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Publication numberUS20040064945 A1
Publication typeApplication
Application numberUS 10/465,949
PCT numberPCT/CA2002/001983
Publication dateApr 8, 2004
Filing dateDec 27, 2002
Priority dateDec 27, 2001
Also published asCA2366325A1, WO2003059569A2, WO2003059569A3, WO2003059569A9
Publication number10465949, 465949, PCT/2002/1983, PCT/CA/2/001983, PCT/CA/2/01983, PCT/CA/2002/001983, PCT/CA/2002/01983, PCT/CA2/001983, PCT/CA2/01983, PCT/CA2001983, PCT/CA2002/001983, PCT/CA2002/01983, PCT/CA2002001983, PCT/CA200201983, PCT/CA201983, US 2004/0064945 A1, US 2004/064945 A1, US 20040064945 A1, US 20040064945A1, US 2004064945 A1, US 2004064945A1, US-A1-20040064945, US-A1-2004064945, US2004/0064945A1, US2004/064945A1, US20040064945 A1, US20040064945A1, US2004064945 A1, US2004064945A1
InventorsTodd Howley
Original AssigneeTodd Howley
Export CitationBiBTeX, EndNote, RefMan
External Links: USPTO, USPTO Assignment, Espacenet
Method of forming turbine blade root
US 20040064945 A1
Abstract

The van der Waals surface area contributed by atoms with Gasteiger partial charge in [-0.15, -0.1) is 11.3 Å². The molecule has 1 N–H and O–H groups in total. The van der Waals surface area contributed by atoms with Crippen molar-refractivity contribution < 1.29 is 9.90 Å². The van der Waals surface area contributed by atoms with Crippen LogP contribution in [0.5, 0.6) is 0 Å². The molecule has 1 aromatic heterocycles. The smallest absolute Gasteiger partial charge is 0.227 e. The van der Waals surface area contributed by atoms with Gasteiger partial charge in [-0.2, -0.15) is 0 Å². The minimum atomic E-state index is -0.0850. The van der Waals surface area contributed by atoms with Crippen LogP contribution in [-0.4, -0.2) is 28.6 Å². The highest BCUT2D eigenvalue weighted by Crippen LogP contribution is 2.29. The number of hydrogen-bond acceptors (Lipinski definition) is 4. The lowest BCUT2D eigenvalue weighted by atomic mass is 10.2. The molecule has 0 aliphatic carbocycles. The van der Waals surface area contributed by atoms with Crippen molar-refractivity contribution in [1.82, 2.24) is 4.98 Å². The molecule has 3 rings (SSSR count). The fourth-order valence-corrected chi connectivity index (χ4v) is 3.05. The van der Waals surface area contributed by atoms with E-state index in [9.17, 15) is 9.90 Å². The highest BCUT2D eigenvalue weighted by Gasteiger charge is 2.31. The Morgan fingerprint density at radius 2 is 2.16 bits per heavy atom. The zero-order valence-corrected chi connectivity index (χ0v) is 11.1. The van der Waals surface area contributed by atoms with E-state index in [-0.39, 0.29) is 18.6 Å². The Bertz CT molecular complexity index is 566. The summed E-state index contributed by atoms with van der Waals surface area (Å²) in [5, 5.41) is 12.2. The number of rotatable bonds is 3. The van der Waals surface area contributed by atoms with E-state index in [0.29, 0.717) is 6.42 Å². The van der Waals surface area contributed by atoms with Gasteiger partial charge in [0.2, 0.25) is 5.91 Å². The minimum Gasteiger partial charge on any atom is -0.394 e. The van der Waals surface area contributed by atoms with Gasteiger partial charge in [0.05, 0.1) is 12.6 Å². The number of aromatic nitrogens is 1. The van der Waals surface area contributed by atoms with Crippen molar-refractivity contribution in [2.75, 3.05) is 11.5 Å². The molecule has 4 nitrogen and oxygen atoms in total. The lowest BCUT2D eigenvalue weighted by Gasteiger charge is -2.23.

The present invention relates to a process for forming the root of a turbine blade using the EDM method. EDM machining of the root is done in a manner that any re-cast layer left behind is less than 1 micron. After EDM machining the turbine blade is subjected to MPI to check for depth or presence of surface cracks. A liquid tracer coating is then applied to the root, which allows the ability of the next process to be verified as complete. The root is then subjected to glass beading to remove any re-cast and insure the surface finish prior to shot peening is consistent and contains no scratch marks or machine marks. The root is then subjected to shot peening to reduce residual tensile stresses by imparting to the surface small indentations or dimples and produce a compressed surface which resists further surface cracks.